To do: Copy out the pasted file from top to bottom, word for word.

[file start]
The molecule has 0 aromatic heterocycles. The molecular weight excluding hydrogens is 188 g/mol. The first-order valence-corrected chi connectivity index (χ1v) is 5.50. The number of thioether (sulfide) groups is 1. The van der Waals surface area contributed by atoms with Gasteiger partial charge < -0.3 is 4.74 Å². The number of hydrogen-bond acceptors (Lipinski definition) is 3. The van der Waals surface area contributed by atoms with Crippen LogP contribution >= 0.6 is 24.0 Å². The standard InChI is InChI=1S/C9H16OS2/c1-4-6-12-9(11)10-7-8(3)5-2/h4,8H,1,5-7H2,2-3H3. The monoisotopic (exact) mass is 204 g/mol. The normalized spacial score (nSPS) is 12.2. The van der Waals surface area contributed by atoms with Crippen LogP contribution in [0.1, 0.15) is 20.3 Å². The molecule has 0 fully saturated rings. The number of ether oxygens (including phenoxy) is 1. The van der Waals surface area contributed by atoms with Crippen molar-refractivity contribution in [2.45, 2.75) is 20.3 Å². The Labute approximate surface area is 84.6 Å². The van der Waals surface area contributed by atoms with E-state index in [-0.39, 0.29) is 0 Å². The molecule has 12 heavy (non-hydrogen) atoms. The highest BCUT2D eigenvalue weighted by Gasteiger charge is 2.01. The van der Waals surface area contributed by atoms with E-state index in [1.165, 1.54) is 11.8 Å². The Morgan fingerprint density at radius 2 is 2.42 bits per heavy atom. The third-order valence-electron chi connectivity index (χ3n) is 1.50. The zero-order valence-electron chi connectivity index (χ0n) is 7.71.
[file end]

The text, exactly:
The molecule has 0 aromatic heterocycles. The molecular weight excluding hydrogens is 188 g/mol. The first-order valence-corrected chi connectivity index (χ1v) is 5.50. The number of thioether (sulfide) groups is 1. The van der Waals surface area contributed by atoms with Gasteiger partial charge < -0.3 is 4.74 Å². The number of hydrogen-bond acceptors (Lipinski definition) is 3. The van der Waals surface area contributed by atoms with Crippen LogP contribution >= 0.6 is 24.0 Å². The standard InChI is InChI=1S/C9H16OS2/c1-4-6-12-9(11)10-7-8(3)5-2/h4,8H,1,5-7H2,2-3H3. The monoisotopic (exact) mass is 204 g/mol. The normalized spacial score (nSPS) is 12.2. The van der Waals surface area contributed by atoms with Crippen LogP contribution in [0.1, 0.15) is 20.3 Å². The molecule has 0 fully saturated rings. The number of ether oxygens (including phenoxy) is 1. The van der Waals surface area contributed by atoms with Crippen molar-refractivity contribution in [2.45, 2.75) is 20.3 Å². The Labute approximate surface area is 84.6 Å². The van der Waals surface area contributed by atoms with E-state index in [-0.39, 0.29) is 0 Å². The molecule has 12 heavy (non-hydrogen) atoms. The highest BCUT2D eigenvalue weighted by Gasteiger charge is 2.01. The van der Waals surface area contributed by atoms with E-state index in [1.165, 1.54) is 11.8 Å². The Morgan fingerprint density at radius 2 is 2.42 bits per heavy atom. The third-order valence-electron chi connectivity index (χ3n) is 1.50. The zero-order valence-electron chi connectivity index (χ0n) is 7.71.